Decision Making Under Adversity
Learning how the brain interprets and processes stressful situations can help the decision-making process in high-pressure environments
We initially became interested in decision-making as a topic because of insights and evidence from the gender diversity debate. Organisations with both women and men on the leadership team in relatively equal numbers perform better on a range of measures including profitability, productivity, risk, customer satisfaction and staff engagement. And the reasons why? Researchers put it down to better decision-making:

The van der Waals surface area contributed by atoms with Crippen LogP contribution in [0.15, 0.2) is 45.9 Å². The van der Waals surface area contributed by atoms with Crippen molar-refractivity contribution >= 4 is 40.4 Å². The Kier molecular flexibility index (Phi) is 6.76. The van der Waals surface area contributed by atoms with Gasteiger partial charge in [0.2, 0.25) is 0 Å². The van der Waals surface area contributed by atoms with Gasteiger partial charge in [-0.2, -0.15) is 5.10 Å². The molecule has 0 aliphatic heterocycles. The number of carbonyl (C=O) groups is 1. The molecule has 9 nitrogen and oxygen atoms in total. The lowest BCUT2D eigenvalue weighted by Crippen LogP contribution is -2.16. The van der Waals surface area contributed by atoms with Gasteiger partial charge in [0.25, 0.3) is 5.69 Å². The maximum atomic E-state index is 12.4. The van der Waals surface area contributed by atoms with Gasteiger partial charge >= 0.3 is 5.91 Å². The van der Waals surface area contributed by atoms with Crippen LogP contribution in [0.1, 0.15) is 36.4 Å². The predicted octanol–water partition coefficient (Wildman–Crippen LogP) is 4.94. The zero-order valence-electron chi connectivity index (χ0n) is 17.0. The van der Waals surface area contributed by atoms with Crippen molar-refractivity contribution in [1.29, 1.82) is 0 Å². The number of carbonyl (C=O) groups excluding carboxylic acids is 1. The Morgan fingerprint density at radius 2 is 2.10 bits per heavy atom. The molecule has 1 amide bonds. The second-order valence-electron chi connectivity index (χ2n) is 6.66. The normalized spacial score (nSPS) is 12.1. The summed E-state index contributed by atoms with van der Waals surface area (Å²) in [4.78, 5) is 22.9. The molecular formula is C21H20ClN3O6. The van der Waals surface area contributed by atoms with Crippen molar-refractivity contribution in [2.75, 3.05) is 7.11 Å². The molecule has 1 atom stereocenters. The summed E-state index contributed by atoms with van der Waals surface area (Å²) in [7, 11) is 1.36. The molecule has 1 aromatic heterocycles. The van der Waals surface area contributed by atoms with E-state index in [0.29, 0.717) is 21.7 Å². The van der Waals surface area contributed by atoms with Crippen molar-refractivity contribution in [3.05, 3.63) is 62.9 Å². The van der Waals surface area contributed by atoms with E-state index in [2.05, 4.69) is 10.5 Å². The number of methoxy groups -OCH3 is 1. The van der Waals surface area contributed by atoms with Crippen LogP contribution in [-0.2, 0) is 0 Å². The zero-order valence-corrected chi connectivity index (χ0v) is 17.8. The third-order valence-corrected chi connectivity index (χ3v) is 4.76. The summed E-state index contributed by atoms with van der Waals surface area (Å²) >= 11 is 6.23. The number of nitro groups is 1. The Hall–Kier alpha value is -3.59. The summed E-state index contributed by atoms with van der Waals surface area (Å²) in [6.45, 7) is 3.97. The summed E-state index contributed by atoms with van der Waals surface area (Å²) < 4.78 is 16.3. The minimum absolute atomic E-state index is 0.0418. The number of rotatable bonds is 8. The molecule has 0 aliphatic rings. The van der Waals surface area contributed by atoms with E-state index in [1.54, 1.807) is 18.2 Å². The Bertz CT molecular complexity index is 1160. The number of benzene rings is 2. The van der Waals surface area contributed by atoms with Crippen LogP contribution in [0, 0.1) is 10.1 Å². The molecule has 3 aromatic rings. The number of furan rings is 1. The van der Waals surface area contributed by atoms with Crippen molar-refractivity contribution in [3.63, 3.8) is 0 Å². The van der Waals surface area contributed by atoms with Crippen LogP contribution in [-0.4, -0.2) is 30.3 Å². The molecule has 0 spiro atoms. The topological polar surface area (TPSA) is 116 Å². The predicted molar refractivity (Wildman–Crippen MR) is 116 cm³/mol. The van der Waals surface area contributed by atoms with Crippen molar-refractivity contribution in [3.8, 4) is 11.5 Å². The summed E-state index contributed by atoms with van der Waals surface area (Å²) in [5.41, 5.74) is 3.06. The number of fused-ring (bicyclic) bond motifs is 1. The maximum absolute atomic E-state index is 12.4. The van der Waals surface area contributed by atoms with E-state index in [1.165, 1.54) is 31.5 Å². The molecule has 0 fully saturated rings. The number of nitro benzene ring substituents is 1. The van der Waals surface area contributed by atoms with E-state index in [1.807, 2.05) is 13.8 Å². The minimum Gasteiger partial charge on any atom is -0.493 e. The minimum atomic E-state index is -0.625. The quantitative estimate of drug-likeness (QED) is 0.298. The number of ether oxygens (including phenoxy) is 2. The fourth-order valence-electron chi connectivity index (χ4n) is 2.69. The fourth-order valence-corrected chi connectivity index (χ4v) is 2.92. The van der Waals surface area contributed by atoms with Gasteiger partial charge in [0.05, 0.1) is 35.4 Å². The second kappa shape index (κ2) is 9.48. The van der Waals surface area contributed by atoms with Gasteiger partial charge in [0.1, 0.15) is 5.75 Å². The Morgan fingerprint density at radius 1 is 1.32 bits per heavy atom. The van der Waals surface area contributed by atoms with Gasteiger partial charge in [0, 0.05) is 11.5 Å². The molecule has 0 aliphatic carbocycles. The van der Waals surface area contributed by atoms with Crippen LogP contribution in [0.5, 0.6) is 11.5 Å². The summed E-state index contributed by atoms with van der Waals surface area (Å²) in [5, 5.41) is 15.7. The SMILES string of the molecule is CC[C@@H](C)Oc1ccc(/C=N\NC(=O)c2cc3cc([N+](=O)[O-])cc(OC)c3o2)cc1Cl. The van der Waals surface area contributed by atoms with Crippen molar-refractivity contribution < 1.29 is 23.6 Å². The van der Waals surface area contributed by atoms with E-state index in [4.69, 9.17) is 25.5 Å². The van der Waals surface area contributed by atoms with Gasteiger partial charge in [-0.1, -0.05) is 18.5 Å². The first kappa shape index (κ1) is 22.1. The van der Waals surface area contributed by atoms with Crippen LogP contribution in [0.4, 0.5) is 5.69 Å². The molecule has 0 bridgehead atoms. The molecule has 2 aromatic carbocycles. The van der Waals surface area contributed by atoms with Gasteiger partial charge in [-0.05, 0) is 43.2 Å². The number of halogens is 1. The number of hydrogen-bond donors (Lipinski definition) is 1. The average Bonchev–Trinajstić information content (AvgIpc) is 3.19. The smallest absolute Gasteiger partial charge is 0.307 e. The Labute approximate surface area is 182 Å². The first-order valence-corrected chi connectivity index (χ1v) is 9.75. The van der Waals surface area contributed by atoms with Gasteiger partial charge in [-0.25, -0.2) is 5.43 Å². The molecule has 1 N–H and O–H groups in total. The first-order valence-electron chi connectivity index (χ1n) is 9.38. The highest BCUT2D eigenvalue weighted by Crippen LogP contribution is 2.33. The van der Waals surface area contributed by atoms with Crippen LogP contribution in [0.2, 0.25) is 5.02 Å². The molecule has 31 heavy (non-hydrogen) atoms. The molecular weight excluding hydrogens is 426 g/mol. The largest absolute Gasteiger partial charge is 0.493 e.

- ‘companies with strong female leadership deliver a 36 per cent higher return on equity, according to the index provider MSCI’ (World Economic Forum, 2015)
- ‘companies ranked in the bottom quarter in terms of gender diversity on their boards were hit by 24 per cent more governance-related controversies than average’ (World Economic Forum, 2015).
However, women are frequently criticised for their decision-making. They’re allegedly slower at making decisions, wanting more evidence and are more risk averse. This is seen as a negative by organisations that are used to more masculine models of leadership.
....... This is an excerpt from the Minerals Institute monthly publication in which I feature in conjunction with Amanda Blesing in the October 2016 edition.
Read the full article here